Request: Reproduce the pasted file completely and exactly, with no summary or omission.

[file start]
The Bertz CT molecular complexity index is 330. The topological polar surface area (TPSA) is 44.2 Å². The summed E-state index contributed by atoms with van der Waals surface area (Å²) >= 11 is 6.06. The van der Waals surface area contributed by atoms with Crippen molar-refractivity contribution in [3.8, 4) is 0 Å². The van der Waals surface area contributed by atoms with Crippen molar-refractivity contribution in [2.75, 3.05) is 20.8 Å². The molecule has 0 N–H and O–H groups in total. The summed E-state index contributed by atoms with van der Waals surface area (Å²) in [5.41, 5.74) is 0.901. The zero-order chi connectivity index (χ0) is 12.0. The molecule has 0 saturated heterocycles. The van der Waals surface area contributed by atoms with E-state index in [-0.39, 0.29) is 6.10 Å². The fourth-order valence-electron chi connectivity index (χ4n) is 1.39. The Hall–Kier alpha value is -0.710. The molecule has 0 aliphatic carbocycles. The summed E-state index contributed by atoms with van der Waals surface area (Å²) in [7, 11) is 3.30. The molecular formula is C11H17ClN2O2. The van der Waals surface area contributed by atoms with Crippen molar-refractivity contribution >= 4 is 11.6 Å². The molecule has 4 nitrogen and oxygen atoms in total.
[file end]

The Bertz CT molecular complexity index is 330. The topological polar surface area (TPSA) is 44.2 Å². The summed E-state index contributed by atoms with van der Waals surface area (Å²) >= 11 is 6.06. The van der Waals surface area contributed by atoms with Crippen molar-refractivity contribution in [3.8, 4) is 0 Å². The van der Waals surface area contributed by atoms with Crippen molar-refractivity contribution in [2.75, 3.05) is 20.8 Å². The molecule has 0 N–H and O–H groups in total. The summed E-state index contributed by atoms with van der Waals surface area (Å²) in [5.41, 5.74) is 0.901. The zero-order chi connectivity index (χ0) is 12.0. The molecule has 0 saturated heterocycles. The van der Waals surface area contributed by atoms with E-state index in [-0.39, 0.29) is 6.10 Å². The fourth-order valence-electron chi connectivity index (χ4n) is 1.39. The Hall–Kier alpha value is -0.710. The molecule has 0 aliphatic carbocycles. The summed E-state index contributed by atoms with van der Waals surface area (Å²) in [7, 11) is 3.30. The molecular formula is C11H17ClN2O2. The van der Waals surface area contributed by atoms with Crippen molar-refractivity contribution >= 4 is 11.6 Å². The molecule has 4 nitrogen and oxygen atoms in total.